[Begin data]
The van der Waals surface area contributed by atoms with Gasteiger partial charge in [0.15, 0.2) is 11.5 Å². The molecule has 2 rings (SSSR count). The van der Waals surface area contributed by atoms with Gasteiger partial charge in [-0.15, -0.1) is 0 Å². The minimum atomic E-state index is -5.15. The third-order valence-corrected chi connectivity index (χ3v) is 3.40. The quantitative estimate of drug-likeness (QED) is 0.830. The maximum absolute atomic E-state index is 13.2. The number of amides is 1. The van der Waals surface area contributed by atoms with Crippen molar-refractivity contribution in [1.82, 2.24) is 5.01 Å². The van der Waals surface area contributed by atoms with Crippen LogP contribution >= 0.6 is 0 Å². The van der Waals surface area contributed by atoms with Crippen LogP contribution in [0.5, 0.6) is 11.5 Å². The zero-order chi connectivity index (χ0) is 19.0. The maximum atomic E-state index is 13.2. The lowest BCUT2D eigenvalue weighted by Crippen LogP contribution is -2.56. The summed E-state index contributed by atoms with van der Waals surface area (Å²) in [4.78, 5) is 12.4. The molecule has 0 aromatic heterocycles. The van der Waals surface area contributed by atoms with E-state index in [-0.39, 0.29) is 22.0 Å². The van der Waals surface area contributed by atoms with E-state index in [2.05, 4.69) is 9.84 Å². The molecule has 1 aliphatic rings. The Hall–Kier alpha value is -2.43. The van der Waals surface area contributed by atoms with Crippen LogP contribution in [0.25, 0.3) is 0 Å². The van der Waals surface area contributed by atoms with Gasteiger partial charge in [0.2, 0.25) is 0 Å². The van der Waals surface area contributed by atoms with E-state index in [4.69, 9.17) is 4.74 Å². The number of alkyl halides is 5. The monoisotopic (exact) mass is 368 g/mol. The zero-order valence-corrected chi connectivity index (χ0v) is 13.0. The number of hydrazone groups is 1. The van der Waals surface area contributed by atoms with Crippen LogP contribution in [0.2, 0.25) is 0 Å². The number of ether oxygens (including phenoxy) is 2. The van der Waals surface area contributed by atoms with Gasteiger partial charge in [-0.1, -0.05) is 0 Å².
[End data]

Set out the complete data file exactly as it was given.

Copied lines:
The van der Waals surface area contributed by atoms with Gasteiger partial charge in [0.15, 0.2) is 11.5 Å². The molecule has 2 rings (SSSR count). The van der Waals surface area contributed by atoms with Gasteiger partial charge in [-0.15, -0.1) is 0 Å². The minimum atomic E-state index is -5.15. The third-order valence-corrected chi connectivity index (χ3v) is 3.40. The quantitative estimate of drug-likeness (QED) is 0.830. The maximum absolute atomic E-state index is 13.2. The number of amides is 1. The van der Waals surface area contributed by atoms with Crippen molar-refractivity contribution in [1.82, 2.24) is 5.01 Å². The van der Waals surface area contributed by atoms with Crippen LogP contribution >= 0.6 is 0 Å². The van der Waals surface area contributed by atoms with Crippen LogP contribution in [0.5, 0.6) is 11.5 Å². The zero-order chi connectivity index (χ0) is 19.0. The maximum atomic E-state index is 13.2. The lowest BCUT2D eigenvalue weighted by Crippen LogP contribution is -2.56. The summed E-state index contributed by atoms with van der Waals surface area (Å²) in [4.78, 5) is 12.4. The molecule has 0 aromatic heterocycles. The van der Waals surface area contributed by atoms with E-state index in [-0.39, 0.29) is 22.0 Å². The van der Waals surface area contributed by atoms with E-state index in [2.05, 4.69) is 9.84 Å². The molecule has 1 aliphatic rings. The Hall–Kier alpha value is -2.43. The van der Waals surface area contributed by atoms with Crippen LogP contribution in [0.25, 0.3) is 0 Å². The van der Waals surface area contributed by atoms with Gasteiger partial charge in [0.2, 0.25) is 0 Å². The van der Waals surface area contributed by atoms with E-state index in [4.69, 9.17) is 4.74 Å². The number of alkyl halides is 5. The monoisotopic (exact) mass is 368 g/mol. The zero-order valence-corrected chi connectivity index (χ0v) is 13.0. The number of hydrazone groups is 1. The van der Waals surface area contributed by atoms with Crippen LogP contribution in [0.2, 0.25) is 0 Å². The number of ether oxygens (including phenoxy) is 2. The van der Waals surface area contributed by atoms with Gasteiger partial charge in [-0.1, -0.05) is 0 Å².